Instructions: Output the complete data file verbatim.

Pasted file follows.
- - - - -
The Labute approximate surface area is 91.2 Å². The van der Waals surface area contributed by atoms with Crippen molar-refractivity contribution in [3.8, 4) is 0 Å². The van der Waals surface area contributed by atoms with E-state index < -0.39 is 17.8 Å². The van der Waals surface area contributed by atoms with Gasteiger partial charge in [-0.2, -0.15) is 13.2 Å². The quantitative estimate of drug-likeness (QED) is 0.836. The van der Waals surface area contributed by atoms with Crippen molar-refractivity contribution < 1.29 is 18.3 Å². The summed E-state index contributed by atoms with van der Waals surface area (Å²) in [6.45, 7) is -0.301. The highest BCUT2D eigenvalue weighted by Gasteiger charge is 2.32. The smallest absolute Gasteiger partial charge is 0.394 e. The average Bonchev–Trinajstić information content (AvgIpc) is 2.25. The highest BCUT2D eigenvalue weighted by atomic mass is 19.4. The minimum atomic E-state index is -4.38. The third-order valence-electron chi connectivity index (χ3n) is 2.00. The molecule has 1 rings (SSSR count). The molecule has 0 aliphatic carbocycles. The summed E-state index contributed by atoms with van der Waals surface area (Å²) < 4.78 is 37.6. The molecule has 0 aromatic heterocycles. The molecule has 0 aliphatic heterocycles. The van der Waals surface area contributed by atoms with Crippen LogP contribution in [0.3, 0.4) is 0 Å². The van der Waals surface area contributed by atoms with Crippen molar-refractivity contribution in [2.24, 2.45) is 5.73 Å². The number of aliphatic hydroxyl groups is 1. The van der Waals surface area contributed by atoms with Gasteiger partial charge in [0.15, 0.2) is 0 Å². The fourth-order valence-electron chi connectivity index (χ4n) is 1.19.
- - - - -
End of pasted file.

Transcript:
The Labute approximate surface area is 91.2 Å². The van der Waals surface area contributed by atoms with Crippen molar-refractivity contribution in [3.8, 4) is 0 Å². The van der Waals surface area contributed by atoms with E-state index < -0.39 is 17.8 Å². The van der Waals surface area contributed by atoms with Gasteiger partial charge in [-0.2, -0.15) is 13.2 Å². The quantitative estimate of drug-likeness (QED) is 0.836. The van der Waals surface area contributed by atoms with Crippen molar-refractivity contribution < 1.29 is 18.3 Å². The summed E-state index contributed by atoms with van der Waals surface area (Å²) in [6.45, 7) is -0.301. The highest BCUT2D eigenvalue weighted by Gasteiger charge is 2.32. The smallest absolute Gasteiger partial charge is 0.394 e. The average Bonchev–Trinajstić information content (AvgIpc) is 2.25. The highest BCUT2D eigenvalue weighted by atomic mass is 19.4. The minimum atomic E-state index is -4.38. The third-order valence-electron chi connectivity index (χ3n) is 2.00. The molecule has 1 rings (SSSR count). The molecule has 0 aliphatic carbocycles. The summed E-state index contributed by atoms with van der Waals surface area (Å²) < 4.78 is 37.6. The molecule has 0 aromatic heterocycles. The molecule has 0 aliphatic heterocycles. The van der Waals surface area contributed by atoms with Crippen LogP contribution in [0.3, 0.4) is 0 Å². The van der Waals surface area contributed by atoms with Crippen molar-refractivity contribution in [2.24, 2.45) is 5.73 Å². The number of aliphatic hydroxyl groups is 1. The van der Waals surface area contributed by atoms with Gasteiger partial charge in [0.15, 0.2) is 0 Å². The fourth-order valence-electron chi connectivity index (χ4n) is 1.19.